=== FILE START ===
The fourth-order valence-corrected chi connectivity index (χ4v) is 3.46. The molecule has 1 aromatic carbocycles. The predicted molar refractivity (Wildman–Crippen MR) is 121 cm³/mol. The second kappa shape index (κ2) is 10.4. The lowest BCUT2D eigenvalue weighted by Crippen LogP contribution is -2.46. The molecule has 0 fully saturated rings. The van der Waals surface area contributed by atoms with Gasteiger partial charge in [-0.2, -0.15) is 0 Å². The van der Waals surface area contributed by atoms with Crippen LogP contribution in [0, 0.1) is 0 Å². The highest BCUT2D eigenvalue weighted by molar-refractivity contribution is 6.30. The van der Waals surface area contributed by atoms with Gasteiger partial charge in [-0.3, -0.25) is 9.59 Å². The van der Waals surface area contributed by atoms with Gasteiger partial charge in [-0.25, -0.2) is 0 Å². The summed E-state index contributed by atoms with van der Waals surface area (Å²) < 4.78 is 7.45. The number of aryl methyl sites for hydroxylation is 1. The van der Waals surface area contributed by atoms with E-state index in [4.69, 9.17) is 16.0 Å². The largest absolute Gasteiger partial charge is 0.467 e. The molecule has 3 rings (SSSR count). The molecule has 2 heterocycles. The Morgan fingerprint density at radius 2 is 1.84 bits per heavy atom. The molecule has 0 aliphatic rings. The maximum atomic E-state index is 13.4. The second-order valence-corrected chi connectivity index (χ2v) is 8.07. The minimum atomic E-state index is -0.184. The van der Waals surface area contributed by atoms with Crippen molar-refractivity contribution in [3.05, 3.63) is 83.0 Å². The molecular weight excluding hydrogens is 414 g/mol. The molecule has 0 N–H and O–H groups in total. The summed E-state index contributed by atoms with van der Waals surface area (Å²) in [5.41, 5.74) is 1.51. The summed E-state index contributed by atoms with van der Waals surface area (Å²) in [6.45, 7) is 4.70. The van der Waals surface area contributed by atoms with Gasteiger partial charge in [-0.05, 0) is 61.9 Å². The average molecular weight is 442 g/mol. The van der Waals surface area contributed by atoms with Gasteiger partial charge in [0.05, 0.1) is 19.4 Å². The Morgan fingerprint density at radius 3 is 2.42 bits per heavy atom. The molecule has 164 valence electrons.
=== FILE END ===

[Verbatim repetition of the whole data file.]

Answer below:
The fourth-order valence-corrected chi connectivity index (χ4v) is 3.46. The molecule has 1 aromatic carbocycles. The predicted molar refractivity (Wildman–Crippen MR) is 121 cm³/mol. The second kappa shape index (κ2) is 10.4. The lowest BCUT2D eigenvalue weighted by Crippen LogP contribution is -2.46. The molecule has 0 fully saturated rings. The van der Waals surface area contributed by atoms with Gasteiger partial charge in [-0.2, -0.15) is 0 Å². The van der Waals surface area contributed by atoms with Crippen LogP contribution in [0, 0.1) is 0 Å². The highest BCUT2D eigenvalue weighted by molar-refractivity contribution is 6.30. The van der Waals surface area contributed by atoms with Gasteiger partial charge in [-0.3, -0.25) is 9.59 Å². The van der Waals surface area contributed by atoms with Gasteiger partial charge in [-0.25, -0.2) is 0 Å². The summed E-state index contributed by atoms with van der Waals surface area (Å²) < 4.78 is 7.45. The number of aryl methyl sites for hydroxylation is 1. The van der Waals surface area contributed by atoms with E-state index in [4.69, 9.17) is 16.0 Å². The largest absolute Gasteiger partial charge is 0.467 e. The molecule has 3 rings (SSSR count). The molecule has 2 heterocycles. The Morgan fingerprint density at radius 2 is 1.84 bits per heavy atom. The molecule has 0 aliphatic rings. The maximum atomic E-state index is 13.4. The second-order valence-corrected chi connectivity index (χ2v) is 8.07. The minimum atomic E-state index is -0.184. The van der Waals surface area contributed by atoms with Crippen molar-refractivity contribution in [3.05, 3.63) is 83.0 Å². The molecular weight excluding hydrogens is 414 g/mol. The molecule has 0 N–H and O–H groups in total. The summed E-state index contributed by atoms with van der Waals surface area (Å²) in [5.41, 5.74) is 1.51. The summed E-state index contributed by atoms with van der Waals surface area (Å²) in [6.45, 7) is 4.70. The van der Waals surface area contributed by atoms with Gasteiger partial charge in [-0.05, 0) is 61.9 Å². The average molecular weight is 442 g/mol. The van der Waals surface area contributed by atoms with Gasteiger partial charge in [0.05, 0.1) is 19.4 Å². The Morgan fingerprint density at radius 3 is 2.42 bits per heavy atom. The molecule has 164 valence electrons.